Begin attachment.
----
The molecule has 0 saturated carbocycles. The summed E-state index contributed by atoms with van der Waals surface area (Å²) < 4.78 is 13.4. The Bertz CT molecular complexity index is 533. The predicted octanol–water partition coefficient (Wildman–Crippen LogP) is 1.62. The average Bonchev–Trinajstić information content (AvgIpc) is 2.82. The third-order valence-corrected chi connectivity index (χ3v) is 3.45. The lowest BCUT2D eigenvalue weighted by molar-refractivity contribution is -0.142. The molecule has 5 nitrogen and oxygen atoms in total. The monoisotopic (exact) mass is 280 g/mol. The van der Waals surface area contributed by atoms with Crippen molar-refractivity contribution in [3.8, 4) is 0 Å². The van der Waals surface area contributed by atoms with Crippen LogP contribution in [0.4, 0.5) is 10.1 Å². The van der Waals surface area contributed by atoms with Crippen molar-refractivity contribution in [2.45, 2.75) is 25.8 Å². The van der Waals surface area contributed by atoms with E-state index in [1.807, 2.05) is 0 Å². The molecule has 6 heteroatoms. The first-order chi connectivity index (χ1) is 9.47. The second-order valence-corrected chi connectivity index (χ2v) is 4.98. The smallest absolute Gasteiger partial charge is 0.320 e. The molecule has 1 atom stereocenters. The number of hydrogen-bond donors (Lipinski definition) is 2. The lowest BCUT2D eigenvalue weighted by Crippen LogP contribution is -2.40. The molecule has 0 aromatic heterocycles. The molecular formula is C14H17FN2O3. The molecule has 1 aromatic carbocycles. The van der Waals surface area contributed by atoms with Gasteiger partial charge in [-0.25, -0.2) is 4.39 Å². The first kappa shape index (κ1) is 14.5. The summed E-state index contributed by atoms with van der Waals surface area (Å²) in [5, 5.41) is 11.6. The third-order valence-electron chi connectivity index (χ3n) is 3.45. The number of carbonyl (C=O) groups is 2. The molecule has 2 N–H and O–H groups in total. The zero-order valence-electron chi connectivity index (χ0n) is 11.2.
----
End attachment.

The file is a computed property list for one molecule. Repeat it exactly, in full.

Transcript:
The molecule has 0 saturated carbocycles. The summed E-state index contributed by atoms with van der Waals surface area (Å²) < 4.78 is 13.4. The Bertz CT molecular complexity index is 533. The predicted octanol–water partition coefficient (Wildman–Crippen LogP) is 1.62. The average Bonchev–Trinajstić information content (AvgIpc) is 2.82. The third-order valence-corrected chi connectivity index (χ3v) is 3.45. The lowest BCUT2D eigenvalue weighted by molar-refractivity contribution is -0.142. The molecule has 5 nitrogen and oxygen atoms in total. The monoisotopic (exact) mass is 280 g/mol. The van der Waals surface area contributed by atoms with Crippen molar-refractivity contribution in [3.8, 4) is 0 Å². The van der Waals surface area contributed by atoms with Crippen LogP contribution in [0.4, 0.5) is 10.1 Å². The van der Waals surface area contributed by atoms with Crippen molar-refractivity contribution in [2.45, 2.75) is 25.8 Å². The van der Waals surface area contributed by atoms with E-state index in [1.807, 2.05) is 0 Å². The molecule has 6 heteroatoms. The first-order chi connectivity index (χ1) is 9.47. The second-order valence-corrected chi connectivity index (χ2v) is 4.98. The smallest absolute Gasteiger partial charge is 0.320 e. The molecule has 1 atom stereocenters. The number of hydrogen-bond donors (Lipinski definition) is 2. The lowest BCUT2D eigenvalue weighted by Crippen LogP contribution is -2.40. The molecule has 0 aromatic heterocycles. The molecular formula is C14H17FN2O3. The molecule has 1 aromatic carbocycles. The van der Waals surface area contributed by atoms with Gasteiger partial charge in [-0.25, -0.2) is 4.39 Å². The first kappa shape index (κ1) is 14.5. The summed E-state index contributed by atoms with van der Waals surface area (Å²) in [5, 5.41) is 11.6. The third-order valence-electron chi connectivity index (χ3n) is 3.45. The number of carbonyl (C=O) groups is 2. The molecule has 2 N–H and O–H groups in total. The zero-order valence-electron chi connectivity index (χ0n) is 11.2.